David Maynor is back on his Apple security hobby horse and rocking it faster than a 5-year-old hopped up on pre-holiday candy canes. Despite his usual over-the-top Apple invective, he makes some valid points and provides some helpful information for people using QuickTime on Windows.
Apple announced ASLR as a feature in their latest version of the operating system, Mac OS X 10.5 (
TigerLeopard). However, Apple largely lied.
You might be surprised to hear the Macalope agree with Maynor, but he's right. OK,
maybe [See update below] "lied" is too strong, but they certainly misrepresented it.
Read the OS X Leopard Security Technology Brief (PDF).
In Leopard, libraries are loaded into random addresses when the system is installed and at any time that library prebinding is updated on the system (typically after system software updates, though you can manually force an update by running the "update_dyld_shared_cache -force" command).
The dynamic linker library (dyld) is not randomized. From what I can tell, ten different Leopard macs booted at ten different times will have the same offset to dyld.
You care because dyld is full of useful functionality. Like, dynamically linking new libraries into memory, or recovering the base addresses for existing libraries.
Clearly, not all libraries are randomized and it's hard to take Apple's documentation any other way than saying that all of them are.
[UPDATE: As a commenter points out, dyld is not a library itself. It's the pathway to libraries. So, yes, libraries are randomized, but that doesn't mean much if dyld isn't. It's like being in the witness protection program and having the government move you to an undisclosed location and then updating your address on Facebook so all your friends will know where you are!]
Microsoft has impressed the security community with its dedication to secure coding practice.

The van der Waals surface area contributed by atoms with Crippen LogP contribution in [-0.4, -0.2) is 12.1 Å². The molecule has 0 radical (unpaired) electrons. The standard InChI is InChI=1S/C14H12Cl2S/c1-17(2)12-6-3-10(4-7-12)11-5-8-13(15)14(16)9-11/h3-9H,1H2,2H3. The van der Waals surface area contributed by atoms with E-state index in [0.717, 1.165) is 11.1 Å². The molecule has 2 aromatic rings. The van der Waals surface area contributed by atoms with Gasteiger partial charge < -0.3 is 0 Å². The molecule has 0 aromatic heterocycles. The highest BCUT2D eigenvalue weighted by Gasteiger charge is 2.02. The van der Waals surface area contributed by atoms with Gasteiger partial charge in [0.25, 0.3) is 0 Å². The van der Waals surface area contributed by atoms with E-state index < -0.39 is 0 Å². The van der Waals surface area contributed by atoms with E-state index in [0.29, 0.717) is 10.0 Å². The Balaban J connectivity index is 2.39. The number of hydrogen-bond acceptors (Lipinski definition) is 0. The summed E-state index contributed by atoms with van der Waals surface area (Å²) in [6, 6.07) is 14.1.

The Macalope suspects that the free keggers the company throws for security professionals and, well, everyone and their alcoholic mother don't hurt, either. And it's great that after years of making their users take it in the shorts on security by making them easy victims to, you know, actual real-world malware, that Microsoft can make bygones be bygones with security pros by tossing them some free shrimp like the barking seals that they are and then delivering a new OS with some good security features that sadly not that many people are taking advantage of because the cost in time, effort and cold, hard cash to upgrade from XP still often comes out to a losing proposition.
But the Macalope readily admits that Apple has rested on some comfortable security laurels and for every step forward they've made there's been a half a step back.
Installing Apple code on a Microsoft Vista system will make that system unsafe. Since these QuickTime vulnerabilities are equally exploitable on both Vista and Mac OS X 10.5, the fans might conclude that both operating systems are equally safe. This is not true, Vista is vastly more secure than the Macintosh.
"Vastly" is debatable. The structure is there, Apple just needs to implement it properly. Many of the items Ptacek points out are user-correctible. Apple could be just a dot release away from fixing them if it wanted to.
Apple's only advantage over Microsoft is their small market share, which means hackers are less interested in them. However, as hackers are having a harder time cracking Vista, they are getting more interested in the Mac, and we are seeing more exploits and more malware targeting Apple users.
This isn't yet a problem thanks to the legacy installs of XP and previous versions of Windows, but it will become more true as more Windows users inevitably adopt Vista (or move to the Mac or Linux). The situation is helped along, of course, by so-called security "professionals" who -- either because they love those Microsoft-sponsored security conferences or because they just really, really hate that "I'm a Mac" guy! -- are all too willing to yell "Look over there!"
Does the computer security industry ever strike you like a protection racket? "Nice operating system you have here. It'd be a shame if something were to happen to it."
Apple seems to be making some of the right moves, but not in a comprehensive manner. The Macalope would rather 2008 were not the year of the great Mac security epidemic.